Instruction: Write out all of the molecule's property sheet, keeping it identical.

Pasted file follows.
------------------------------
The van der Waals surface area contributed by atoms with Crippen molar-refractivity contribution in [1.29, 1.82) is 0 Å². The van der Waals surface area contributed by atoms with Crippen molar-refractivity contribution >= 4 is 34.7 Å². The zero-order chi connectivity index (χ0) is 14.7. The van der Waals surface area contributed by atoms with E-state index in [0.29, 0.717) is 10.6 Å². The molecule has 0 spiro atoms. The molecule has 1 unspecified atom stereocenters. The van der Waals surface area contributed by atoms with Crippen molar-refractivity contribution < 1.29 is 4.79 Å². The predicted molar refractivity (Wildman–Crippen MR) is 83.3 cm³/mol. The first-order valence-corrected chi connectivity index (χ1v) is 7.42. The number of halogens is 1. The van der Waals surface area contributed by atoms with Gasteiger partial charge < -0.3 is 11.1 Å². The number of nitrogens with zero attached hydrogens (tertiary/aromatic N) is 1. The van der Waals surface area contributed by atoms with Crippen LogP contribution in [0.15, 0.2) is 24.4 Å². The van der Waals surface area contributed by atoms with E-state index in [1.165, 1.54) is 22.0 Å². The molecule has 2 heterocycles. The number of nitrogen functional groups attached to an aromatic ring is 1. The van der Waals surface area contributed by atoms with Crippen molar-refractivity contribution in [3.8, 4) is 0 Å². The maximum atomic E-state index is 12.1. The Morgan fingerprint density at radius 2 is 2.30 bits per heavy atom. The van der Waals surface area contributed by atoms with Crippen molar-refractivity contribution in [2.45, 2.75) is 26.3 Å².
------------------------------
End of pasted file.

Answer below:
The van der Waals surface area contributed by atoms with Crippen molar-refractivity contribution in [1.29, 1.82) is 0 Å². The van der Waals surface area contributed by atoms with Crippen molar-refractivity contribution >= 4 is 34.7 Å². The zero-order chi connectivity index (χ0) is 14.7. The van der Waals surface area contributed by atoms with E-state index in [0.29, 0.717) is 10.6 Å². The molecule has 0 spiro atoms. The molecule has 1 unspecified atom stereocenters. The van der Waals surface area contributed by atoms with Crippen molar-refractivity contribution < 1.29 is 4.79 Å². The predicted molar refractivity (Wildman–Crippen MR) is 83.3 cm³/mol. The first-order valence-corrected chi connectivity index (χ1v) is 7.42. The number of halogens is 1. The van der Waals surface area contributed by atoms with Gasteiger partial charge < -0.3 is 11.1 Å². The number of nitrogens with zero attached hydrogens (tertiary/aromatic N) is 1. The van der Waals surface area contributed by atoms with Crippen LogP contribution in [0.15, 0.2) is 24.4 Å². The van der Waals surface area contributed by atoms with E-state index in [1.165, 1.54) is 22.0 Å². The molecule has 2 heterocycles. The number of nitrogen functional groups attached to an aromatic ring is 1. The van der Waals surface area contributed by atoms with Crippen molar-refractivity contribution in [3.8, 4) is 0 Å². The maximum atomic E-state index is 12.1. The Morgan fingerprint density at radius 2 is 2.30 bits per heavy atom. The van der Waals surface area contributed by atoms with Crippen molar-refractivity contribution in [2.45, 2.75) is 26.3 Å².